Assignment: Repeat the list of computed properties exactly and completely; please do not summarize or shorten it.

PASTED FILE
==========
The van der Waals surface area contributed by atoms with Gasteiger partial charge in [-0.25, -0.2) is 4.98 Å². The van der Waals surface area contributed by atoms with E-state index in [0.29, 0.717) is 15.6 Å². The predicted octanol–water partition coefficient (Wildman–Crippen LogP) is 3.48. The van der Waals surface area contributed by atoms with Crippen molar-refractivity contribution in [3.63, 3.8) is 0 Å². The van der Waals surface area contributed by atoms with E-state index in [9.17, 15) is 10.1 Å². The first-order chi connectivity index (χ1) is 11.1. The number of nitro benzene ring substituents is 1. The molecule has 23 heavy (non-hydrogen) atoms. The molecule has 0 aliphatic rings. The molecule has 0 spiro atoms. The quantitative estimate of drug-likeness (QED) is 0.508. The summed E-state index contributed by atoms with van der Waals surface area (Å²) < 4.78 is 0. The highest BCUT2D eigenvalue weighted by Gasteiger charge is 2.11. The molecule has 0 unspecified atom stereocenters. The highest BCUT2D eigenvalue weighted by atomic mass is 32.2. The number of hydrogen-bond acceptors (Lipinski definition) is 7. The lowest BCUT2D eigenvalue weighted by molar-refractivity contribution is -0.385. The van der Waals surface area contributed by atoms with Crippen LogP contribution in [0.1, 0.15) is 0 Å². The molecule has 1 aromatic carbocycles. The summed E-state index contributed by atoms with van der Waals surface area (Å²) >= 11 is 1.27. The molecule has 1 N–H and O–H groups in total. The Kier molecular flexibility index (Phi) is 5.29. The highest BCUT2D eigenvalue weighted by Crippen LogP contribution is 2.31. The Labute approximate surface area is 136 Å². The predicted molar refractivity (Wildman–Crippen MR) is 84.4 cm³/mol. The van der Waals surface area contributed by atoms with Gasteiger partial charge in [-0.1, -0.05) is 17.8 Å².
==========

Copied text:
The van der Waals surface area contributed by atoms with Gasteiger partial charge in [-0.25, -0.2) is 4.98 Å². The van der Waals surface area contributed by atoms with E-state index in [0.29, 0.717) is 15.6 Å². The predicted octanol–water partition coefficient (Wildman–Crippen LogP) is 3.48. The van der Waals surface area contributed by atoms with Crippen molar-refractivity contribution in [3.63, 3.8) is 0 Å². The van der Waals surface area contributed by atoms with E-state index in [9.17, 15) is 10.1 Å². The first-order chi connectivity index (χ1) is 11.1. The number of nitro benzene ring substituents is 1. The molecule has 23 heavy (non-hydrogen) atoms. The molecule has 0 aliphatic rings. The molecule has 0 spiro atoms. The quantitative estimate of drug-likeness (QED) is 0.508. The summed E-state index contributed by atoms with van der Waals surface area (Å²) < 4.78 is 0. The highest BCUT2D eigenvalue weighted by Gasteiger charge is 2.11. The molecule has 0 unspecified atom stereocenters. The highest BCUT2D eigenvalue weighted by atomic mass is 32.2. The number of hydrogen-bond acceptors (Lipinski definition) is 7. The lowest BCUT2D eigenvalue weighted by molar-refractivity contribution is -0.385. The van der Waals surface area contributed by atoms with Crippen LogP contribution in [0.1, 0.15) is 0 Å². The molecule has 1 aromatic carbocycles. The summed E-state index contributed by atoms with van der Waals surface area (Å²) >= 11 is 1.27. The molecule has 1 N–H and O–H groups in total. The Kier molecular flexibility index (Phi) is 5.29. The highest BCUT2D eigenvalue weighted by Crippen LogP contribution is 2.31. The Labute approximate surface area is 136 Å². The predicted molar refractivity (Wildman–Crippen MR) is 84.4 cm³/mol. The van der Waals surface area contributed by atoms with Gasteiger partial charge in [-0.1, -0.05) is 17.8 Å².